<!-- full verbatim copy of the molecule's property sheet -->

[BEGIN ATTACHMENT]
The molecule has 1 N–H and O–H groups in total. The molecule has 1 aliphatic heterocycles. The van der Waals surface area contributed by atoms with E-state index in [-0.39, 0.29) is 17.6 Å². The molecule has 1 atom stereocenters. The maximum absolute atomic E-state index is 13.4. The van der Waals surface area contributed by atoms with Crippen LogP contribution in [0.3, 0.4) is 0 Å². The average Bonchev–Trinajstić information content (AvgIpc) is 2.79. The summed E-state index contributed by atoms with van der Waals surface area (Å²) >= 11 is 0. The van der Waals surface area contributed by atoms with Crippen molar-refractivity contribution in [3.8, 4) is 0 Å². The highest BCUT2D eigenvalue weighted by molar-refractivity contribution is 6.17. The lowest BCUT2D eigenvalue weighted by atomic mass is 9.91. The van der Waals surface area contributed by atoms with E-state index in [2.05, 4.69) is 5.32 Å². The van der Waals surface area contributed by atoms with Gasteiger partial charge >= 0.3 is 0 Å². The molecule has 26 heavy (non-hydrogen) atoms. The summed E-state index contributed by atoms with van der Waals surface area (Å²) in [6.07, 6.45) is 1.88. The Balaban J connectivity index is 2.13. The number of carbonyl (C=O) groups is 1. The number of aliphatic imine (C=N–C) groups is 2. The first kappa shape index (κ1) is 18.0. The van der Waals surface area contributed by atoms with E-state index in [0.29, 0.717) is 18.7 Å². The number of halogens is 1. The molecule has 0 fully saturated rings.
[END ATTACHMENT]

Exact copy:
The molecule has 1 N–H and O–H groups in total. The molecule has 1 aliphatic heterocycles. The van der Waals surface area contributed by atoms with E-state index in [-0.39, 0.29) is 17.6 Å². The molecule has 1 atom stereocenters. The maximum absolute atomic E-state index is 13.4. The van der Waals surface area contributed by atoms with Crippen LogP contribution in [0.3, 0.4) is 0 Å². The average Bonchev–Trinajstić information content (AvgIpc) is 2.79. The summed E-state index contributed by atoms with van der Waals surface area (Å²) >= 11 is 0. The van der Waals surface area contributed by atoms with Crippen molar-refractivity contribution in [3.8, 4) is 0 Å². The highest BCUT2D eigenvalue weighted by molar-refractivity contribution is 6.17. The lowest BCUT2D eigenvalue weighted by atomic mass is 9.91. The van der Waals surface area contributed by atoms with E-state index in [2.05, 4.69) is 5.32 Å². The van der Waals surface area contributed by atoms with Gasteiger partial charge >= 0.3 is 0 Å². The molecule has 26 heavy (non-hydrogen) atoms. The summed E-state index contributed by atoms with van der Waals surface area (Å²) in [6.07, 6.45) is 1.88. The Balaban J connectivity index is 2.13. The number of carbonyl (C=O) groups is 1. The number of aliphatic imine (C=N–C) groups is 2. The first kappa shape index (κ1) is 18.0. The van der Waals surface area contributed by atoms with E-state index in [0.29, 0.717) is 18.7 Å². The number of halogens is 1. The molecule has 0 fully saturated rings.